Note that when implementing the update rule in software, Ѳ1 and Ѳ2 should not be updated until after you have computed the new values for both of them. Specifically, you don’t want to use the new value of Ѳ1 to calculate the new value of Ѳ2.

Gradient Descent of MSE

Now that we know how to perform gradient descent on an equation with multiple variables, we can return to looking at gradient descent on our MSE cost function.

The MSE cost function is labeled as equation [1.0] below. Taking the derivative of this equation is a little more tricky. The key thing to remember is that x and y are not variables for the sake of the derivative. Rather, they represent a large set of constants (your training set). So when taking the derivative of the cost function, we’ll treat x and y like we would any other constant.

I’ve written out the derivation below, and I explain each step in detail further down.

To move from equation [1.1] to [1.2], we need to apply two basic derivative rules:


Moving from [1.2] to [1.3], we apply both the power rule and the chain rule:


Finally, to go from [1.3] to [1.4], we must evaluate the partial derivative as follows. Recall again that when taking this partial derivative all letters except Ѳ0 are treated as constants (Ѳ1, x, and y).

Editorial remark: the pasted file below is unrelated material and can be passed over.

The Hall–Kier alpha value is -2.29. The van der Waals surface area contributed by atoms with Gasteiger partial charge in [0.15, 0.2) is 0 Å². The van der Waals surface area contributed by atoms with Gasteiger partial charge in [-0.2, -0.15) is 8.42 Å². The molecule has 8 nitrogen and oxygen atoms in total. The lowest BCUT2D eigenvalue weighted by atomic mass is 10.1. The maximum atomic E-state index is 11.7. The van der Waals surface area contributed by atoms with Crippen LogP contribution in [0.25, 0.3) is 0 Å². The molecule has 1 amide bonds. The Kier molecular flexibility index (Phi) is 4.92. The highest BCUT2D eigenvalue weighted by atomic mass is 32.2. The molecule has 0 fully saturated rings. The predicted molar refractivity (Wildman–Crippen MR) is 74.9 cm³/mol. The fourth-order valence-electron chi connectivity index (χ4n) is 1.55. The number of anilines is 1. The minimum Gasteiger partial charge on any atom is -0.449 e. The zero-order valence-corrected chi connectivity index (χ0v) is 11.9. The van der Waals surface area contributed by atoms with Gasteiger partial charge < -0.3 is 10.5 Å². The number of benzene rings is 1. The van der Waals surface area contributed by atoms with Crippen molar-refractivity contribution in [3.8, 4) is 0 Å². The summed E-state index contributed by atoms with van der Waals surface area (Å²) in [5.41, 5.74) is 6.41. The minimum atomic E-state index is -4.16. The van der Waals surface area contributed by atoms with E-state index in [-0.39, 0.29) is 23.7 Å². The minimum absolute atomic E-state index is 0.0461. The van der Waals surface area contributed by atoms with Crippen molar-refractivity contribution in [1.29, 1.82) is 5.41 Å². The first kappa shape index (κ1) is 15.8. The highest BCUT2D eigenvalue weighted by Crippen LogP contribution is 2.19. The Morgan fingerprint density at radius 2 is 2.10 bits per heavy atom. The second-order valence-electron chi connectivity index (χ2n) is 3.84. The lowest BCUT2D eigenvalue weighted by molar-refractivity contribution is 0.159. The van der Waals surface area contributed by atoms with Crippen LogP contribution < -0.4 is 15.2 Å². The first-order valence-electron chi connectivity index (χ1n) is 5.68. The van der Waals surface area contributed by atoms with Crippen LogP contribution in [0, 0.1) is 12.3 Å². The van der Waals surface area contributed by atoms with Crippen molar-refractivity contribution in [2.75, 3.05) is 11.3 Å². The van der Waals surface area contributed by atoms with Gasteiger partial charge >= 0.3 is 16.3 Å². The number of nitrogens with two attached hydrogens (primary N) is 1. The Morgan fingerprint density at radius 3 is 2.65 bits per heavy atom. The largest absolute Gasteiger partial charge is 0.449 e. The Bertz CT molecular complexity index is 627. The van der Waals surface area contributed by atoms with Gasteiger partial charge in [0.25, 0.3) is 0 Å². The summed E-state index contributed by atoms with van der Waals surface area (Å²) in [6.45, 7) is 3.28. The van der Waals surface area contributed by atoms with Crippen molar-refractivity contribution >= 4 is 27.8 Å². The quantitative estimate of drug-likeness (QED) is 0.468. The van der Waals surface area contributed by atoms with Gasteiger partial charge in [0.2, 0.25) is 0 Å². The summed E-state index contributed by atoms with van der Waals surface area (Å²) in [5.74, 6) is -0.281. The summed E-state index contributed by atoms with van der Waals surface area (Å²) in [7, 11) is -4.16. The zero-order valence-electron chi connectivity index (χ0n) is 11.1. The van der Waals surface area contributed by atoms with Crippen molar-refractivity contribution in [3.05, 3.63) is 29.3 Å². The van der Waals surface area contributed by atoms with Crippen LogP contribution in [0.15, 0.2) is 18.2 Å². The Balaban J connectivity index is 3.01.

Equation [1.4] gives us the partial derivative of the MSE cost function with respect to one of the variables, Ѳ0. Now we must also take the partial derivative of the MSE function with respect to Ѳ1. The only difference is in the final step, where we take the partial derivative of the error:


One Half Mean Squared Error

In Andrew Ng’s Machine Learning course, there is one small modification to this derivation. We multiply our MSE cost function by 1/2 so that when we take the derivative, the 2s cancel out. Multiplying the cost function by a scalar does not affect the location of its minimum, so we can get away with this.

Alternatively, you could think of this as folding the 2 into the learning rate. It makes sense to leave the 1/m term, though, because we want the same learning rate (alpha) to work for different training set sizes (m).

Final Update Rules

Altogether, we have the following definition for gradient descent over our cost function.


Training Set Statistics

Note that each update of the theta variables is averaged over the training set. Every training example suggests its own modification to the theta values, and then we take the average of these suggestions to make our actual update.

This means that the statistics of your training set are being taken into account during the learning process. An outlier training example (or even a mislabeled / corrupted example) is going to have less influence over the final weights because it is one voice versus many.